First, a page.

On the front page of the Obama campaign's website, there is a tax calculator that purports to show how the individual voter would benefit in money saved by the Obama tax proposal, while engaging the visitor to the site with a particular type of highly constrained interactive display, which -- like other web generators -- may prove to have great popular appeal, based on its captivating "automagical" character.
Of course, there are other tax calculators from other interest groups that don't promulgate a pro-Obama message, but it seems that this is still more evidence -- based on the 1.5 million people who have used it to crunch the numbers -- that the Obama campaign understands how to use its website with an understanding of digital rhetoric that the opposition party seems to lack entirely.
While the Obama campaign even has a downloads page so one can assume Barack Obama's identity as your personal icon for purposes of online chat, the McCain campaign seems to be engaging in a misguided social media initiative, Generation '08, that is based on accepting a digital divide in which older voters would be entirely separate from a tech-savvy contingent of "digital youth." This is a myth that Siva Vaidhyanathan, among others, recently tried to demolish in an essay in the Chronicle of Higher Education, but it still seems to hold true among Republicans promoting the hokey McCain Space, where members can post pro-McCain bedroom blogs based on the primary narcissism of self-promotion or funny (and often off-topic) videos like this one.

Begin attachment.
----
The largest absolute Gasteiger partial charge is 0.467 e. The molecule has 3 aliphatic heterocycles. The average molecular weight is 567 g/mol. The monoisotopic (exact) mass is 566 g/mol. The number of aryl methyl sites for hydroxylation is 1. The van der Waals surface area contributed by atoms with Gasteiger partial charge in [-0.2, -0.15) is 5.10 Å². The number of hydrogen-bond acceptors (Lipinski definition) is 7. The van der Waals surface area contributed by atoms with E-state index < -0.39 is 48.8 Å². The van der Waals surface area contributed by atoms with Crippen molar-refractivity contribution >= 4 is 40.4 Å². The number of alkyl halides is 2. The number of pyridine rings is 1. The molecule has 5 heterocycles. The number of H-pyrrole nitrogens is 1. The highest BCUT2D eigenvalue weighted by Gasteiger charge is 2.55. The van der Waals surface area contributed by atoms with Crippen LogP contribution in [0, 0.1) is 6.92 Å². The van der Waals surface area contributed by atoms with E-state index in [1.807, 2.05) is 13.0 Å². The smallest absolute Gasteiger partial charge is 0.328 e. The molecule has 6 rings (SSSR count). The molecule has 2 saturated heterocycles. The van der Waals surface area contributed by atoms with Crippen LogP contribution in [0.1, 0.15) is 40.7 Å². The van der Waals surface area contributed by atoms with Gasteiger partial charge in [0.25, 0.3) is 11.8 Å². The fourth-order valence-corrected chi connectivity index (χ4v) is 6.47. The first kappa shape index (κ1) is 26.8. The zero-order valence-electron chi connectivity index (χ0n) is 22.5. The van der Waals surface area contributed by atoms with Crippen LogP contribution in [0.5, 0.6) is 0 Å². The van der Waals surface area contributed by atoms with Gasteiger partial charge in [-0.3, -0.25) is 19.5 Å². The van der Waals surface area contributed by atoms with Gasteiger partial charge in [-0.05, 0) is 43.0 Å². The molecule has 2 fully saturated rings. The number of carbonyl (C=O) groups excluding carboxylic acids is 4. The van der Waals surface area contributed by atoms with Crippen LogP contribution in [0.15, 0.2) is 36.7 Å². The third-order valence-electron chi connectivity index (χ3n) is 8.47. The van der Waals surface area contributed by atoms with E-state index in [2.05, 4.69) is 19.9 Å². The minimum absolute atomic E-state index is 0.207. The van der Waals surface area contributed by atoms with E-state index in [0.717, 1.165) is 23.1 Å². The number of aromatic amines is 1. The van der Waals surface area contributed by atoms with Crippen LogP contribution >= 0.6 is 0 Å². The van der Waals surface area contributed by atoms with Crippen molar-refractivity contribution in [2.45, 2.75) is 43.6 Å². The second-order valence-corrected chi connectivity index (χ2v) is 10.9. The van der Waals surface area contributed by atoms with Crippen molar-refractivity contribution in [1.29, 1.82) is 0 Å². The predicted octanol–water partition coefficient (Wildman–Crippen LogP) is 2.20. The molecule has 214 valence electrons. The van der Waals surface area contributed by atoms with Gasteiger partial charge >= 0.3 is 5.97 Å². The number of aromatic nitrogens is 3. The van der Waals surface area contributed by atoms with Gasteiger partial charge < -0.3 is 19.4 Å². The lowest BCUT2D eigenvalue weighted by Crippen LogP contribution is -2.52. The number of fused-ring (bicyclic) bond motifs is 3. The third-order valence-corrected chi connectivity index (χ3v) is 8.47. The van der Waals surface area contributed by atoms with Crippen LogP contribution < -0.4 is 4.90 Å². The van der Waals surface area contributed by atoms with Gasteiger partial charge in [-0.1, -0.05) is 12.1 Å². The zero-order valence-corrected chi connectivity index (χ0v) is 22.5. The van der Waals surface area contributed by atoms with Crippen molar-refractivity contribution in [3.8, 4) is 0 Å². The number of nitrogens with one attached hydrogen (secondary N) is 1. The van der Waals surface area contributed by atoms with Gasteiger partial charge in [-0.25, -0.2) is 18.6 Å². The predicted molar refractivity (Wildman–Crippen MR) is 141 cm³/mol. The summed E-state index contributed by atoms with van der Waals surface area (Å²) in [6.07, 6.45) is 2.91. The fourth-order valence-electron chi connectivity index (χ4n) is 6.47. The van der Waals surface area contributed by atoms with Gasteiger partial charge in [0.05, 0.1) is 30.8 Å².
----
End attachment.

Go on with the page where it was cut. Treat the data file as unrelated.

At least the McCain campaign has gotten rid of highlighting its unintentionally humorous introduction to the McCain Space site by the candidate himself and instead emphasizes appeals from McCain's less dorky young daughter, but I apologize to regular visitors for the robo-call style automated video player that assaults any readers of the bloggers who embed their McCain Space clips.
Although obviously heavily moderated to screen out Obama supporters, McCain Space does contain some critical feedback among party faithful, including this text message about the risky expenditure of $150,000 for clothes for Sarah Palin.